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Hoffmann, R. A wiki for the life sciences where authorship matters. Nature Genetics (2008)
 
 
 

Reactivity of potassium permanganate and tetraethylammonium chloride with mismatched bases and a simple mutation detection protocol.

Many mutation detection techniques rely upon recognition of mismatched base pairs in DNA hetero-duplexes. Potassium permanganate in combination with tetraethylammonium chloride (TEAC) is capable of chemically modifying mismatched thymidine residues. The DNA strand can then be cleaved at that point by treatment with piperidine. The reactivity of potassium permanganate (KMnO4) in TEAC toward mismatches was investigated in 29 different mutations, representing 58 mismatched base pairs and 116 mismatched bases. All mismatched thymidine residues were modified by KMnO4/TEAC with the majority of these showing strong reactivity. KMnO4/TEAC was also able to modify many mismatched guanosine and cytidine residues, as well as matched guanosine, cytidine and thymidine residues adjacent to, or nearby, mismatched base pairs. Previous techniques using osmium tetroxide (OsO4) to modify mismatched thymidine residues have been limited by the apparent lack of reactivity of a third of all T/G mismatches. KMnO4/TEAC showed no such phenomenon. In this series, all 29 mutations were detected by KMnO4/TEAC treatment. The latest development of the Single Tube Chemical Cleavage of Mismatch Method detects both thymidine and cytidine mismatches by KMnO4/TEAC and hydroxylamine (NH2OH) in a single tube without a clean-up step in between the two reactions. This technique saves time and material without disrupting the sensitivity and efficiency of either reaction.[1]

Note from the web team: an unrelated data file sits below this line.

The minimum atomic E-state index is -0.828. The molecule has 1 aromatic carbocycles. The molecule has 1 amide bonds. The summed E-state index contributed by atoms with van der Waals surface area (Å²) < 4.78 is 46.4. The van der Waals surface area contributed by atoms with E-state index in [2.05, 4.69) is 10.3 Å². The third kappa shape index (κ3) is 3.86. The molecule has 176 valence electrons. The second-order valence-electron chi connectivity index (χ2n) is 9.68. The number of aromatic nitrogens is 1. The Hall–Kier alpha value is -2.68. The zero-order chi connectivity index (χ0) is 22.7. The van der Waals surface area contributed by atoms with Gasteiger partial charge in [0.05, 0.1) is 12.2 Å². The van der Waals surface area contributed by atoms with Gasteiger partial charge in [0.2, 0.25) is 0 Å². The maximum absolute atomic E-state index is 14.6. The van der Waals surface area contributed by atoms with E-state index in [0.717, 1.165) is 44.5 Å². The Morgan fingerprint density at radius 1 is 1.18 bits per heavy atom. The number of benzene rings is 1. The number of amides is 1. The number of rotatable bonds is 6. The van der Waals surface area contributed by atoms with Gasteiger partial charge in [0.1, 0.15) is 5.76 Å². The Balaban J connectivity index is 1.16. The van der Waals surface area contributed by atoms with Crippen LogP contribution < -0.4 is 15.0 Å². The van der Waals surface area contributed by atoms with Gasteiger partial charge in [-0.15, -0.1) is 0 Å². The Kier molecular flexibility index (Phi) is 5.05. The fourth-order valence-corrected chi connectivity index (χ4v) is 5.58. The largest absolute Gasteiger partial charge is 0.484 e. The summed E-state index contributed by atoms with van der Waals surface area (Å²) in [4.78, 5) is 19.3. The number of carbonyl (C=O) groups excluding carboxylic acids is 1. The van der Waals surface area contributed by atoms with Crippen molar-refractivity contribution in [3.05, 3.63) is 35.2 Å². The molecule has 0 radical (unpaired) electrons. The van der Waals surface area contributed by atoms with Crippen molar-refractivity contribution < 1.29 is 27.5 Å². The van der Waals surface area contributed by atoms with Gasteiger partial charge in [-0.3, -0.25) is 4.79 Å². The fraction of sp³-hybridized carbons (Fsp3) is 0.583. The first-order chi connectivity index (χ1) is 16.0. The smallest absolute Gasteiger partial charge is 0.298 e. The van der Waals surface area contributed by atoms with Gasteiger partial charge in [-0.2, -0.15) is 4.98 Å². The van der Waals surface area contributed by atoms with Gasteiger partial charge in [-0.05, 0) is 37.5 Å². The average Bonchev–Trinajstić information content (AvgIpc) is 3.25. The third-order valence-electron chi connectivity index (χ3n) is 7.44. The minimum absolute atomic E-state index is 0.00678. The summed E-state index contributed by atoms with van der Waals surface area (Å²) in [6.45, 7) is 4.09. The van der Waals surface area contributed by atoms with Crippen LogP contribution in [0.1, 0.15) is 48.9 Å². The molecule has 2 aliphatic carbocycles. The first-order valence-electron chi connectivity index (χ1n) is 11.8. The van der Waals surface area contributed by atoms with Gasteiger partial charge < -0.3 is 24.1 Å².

References

  1. Reactivity of potassium permanganate and tetraethylammonium chloride with mismatched bases and a simple mutation detection protocol. Lambrinakos, A., Humphrey, K.E., Babon, J.J., Ellis, T.P., Cotton, R.G. Nucleic Acids Res. (1999) [Pubmed]
 
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